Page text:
Lists Are Strings, but Not All Strings Are Lists

Tcl’s only data type is the string, and each command can interpret strings in special ways.[6] A list is a special interpretation of a string—a list of words separated by whitespace. Lists are a very powerful feature of Tcl: they are easy to visualize and can be formed from simple strings. This example creates the variable name from a string and then causes the string to be interpreted as a list with lindex:

set names "bob carol ted alice"
puts [lindex $names 2]

This code produces the following output:

ted

Trouble begins when lists are assembled from arbitrary strings that may contain special Tcl characters. For example, suppose you are writing a program to count the number of words in each line of a file. You notice that Tcl has an llength command, which returns the number of words in a list, and decide to use it:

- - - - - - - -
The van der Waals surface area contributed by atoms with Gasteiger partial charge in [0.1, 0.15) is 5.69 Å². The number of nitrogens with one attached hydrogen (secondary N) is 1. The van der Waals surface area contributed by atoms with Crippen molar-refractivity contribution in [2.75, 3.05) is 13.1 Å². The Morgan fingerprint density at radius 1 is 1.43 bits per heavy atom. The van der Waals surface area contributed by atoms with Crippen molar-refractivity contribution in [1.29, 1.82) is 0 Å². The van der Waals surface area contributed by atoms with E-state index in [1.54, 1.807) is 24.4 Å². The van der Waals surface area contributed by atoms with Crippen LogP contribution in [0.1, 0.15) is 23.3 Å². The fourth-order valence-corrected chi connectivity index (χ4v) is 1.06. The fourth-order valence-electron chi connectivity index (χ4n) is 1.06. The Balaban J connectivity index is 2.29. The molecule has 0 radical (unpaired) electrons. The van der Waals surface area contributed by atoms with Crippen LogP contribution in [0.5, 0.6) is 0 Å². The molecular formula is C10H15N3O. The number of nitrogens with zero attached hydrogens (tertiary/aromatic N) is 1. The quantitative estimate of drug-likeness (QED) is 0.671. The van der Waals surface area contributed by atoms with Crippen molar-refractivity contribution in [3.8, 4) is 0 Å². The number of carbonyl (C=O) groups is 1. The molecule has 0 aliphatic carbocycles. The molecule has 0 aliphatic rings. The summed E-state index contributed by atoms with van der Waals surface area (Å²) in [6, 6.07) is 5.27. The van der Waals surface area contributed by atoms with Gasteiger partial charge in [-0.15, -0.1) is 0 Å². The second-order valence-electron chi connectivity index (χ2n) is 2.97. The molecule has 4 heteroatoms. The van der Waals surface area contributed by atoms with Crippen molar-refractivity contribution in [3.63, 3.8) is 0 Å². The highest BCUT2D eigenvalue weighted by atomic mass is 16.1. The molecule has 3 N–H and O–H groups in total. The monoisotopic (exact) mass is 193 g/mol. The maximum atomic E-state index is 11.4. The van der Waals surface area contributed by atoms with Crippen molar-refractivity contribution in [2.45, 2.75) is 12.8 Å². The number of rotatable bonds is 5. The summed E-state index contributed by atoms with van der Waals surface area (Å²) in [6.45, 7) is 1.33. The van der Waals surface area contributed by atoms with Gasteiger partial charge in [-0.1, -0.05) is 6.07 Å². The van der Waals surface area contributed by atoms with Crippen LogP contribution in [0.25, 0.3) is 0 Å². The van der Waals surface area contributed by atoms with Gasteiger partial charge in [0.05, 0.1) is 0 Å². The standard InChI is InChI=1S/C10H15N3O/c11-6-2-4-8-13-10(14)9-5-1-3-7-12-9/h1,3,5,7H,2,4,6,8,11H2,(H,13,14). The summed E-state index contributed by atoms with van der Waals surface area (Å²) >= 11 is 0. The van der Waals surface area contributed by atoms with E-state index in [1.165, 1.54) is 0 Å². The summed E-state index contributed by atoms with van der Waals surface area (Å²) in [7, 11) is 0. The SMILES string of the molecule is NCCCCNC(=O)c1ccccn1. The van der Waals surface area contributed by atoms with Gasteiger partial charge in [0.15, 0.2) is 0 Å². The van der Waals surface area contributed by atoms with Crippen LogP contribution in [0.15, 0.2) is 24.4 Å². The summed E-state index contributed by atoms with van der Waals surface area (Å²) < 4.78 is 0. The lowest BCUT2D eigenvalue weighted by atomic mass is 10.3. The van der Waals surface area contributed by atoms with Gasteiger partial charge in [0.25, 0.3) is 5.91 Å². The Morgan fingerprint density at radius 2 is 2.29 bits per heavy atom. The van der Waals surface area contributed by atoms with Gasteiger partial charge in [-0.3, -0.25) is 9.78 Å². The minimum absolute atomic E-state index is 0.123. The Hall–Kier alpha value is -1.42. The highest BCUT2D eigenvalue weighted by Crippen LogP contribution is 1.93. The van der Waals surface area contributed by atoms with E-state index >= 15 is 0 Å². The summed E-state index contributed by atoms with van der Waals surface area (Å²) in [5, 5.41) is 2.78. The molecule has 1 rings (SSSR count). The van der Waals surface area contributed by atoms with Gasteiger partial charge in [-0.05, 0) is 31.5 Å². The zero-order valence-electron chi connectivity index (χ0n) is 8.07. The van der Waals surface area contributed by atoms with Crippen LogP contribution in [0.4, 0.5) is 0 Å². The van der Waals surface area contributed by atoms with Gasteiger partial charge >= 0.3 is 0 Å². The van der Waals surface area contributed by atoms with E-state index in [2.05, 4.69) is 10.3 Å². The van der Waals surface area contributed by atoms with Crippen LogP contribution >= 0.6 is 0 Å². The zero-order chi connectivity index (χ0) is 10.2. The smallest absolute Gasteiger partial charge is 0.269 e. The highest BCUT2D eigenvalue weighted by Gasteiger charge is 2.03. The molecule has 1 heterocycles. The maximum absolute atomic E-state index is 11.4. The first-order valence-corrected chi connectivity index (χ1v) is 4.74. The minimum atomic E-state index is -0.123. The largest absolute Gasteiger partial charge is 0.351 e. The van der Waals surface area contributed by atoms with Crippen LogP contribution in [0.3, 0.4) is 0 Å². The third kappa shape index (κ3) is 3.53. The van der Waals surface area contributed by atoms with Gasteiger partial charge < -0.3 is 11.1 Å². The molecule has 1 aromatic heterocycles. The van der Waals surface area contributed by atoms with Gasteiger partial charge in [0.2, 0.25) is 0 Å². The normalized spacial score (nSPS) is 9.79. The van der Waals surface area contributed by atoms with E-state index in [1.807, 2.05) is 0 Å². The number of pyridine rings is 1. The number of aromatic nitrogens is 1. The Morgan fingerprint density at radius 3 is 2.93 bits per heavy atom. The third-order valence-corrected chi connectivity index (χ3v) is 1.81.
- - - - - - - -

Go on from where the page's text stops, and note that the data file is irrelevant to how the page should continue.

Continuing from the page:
set fd [open $somefile]
gets $fd aLine
while {! [eof $fd]} {
    puts "line has [llength $aLine] words"
    gets $fd aLine
}
close $fd

You start running your program, and all is well until you read a file that contains:

Tcl has several quoting characters, which
include { to mark the beginning of a fully
quoted string, up to a matching }.

Your program then fails with “unmatched open brace in list.” The opening brace in the second line is interpreted as the beginning of a quoted string, possibly a list itself.

The key is to not use list commands on arbitrary strings, and use only list commands to build lists. Tcl even includes a list command ...

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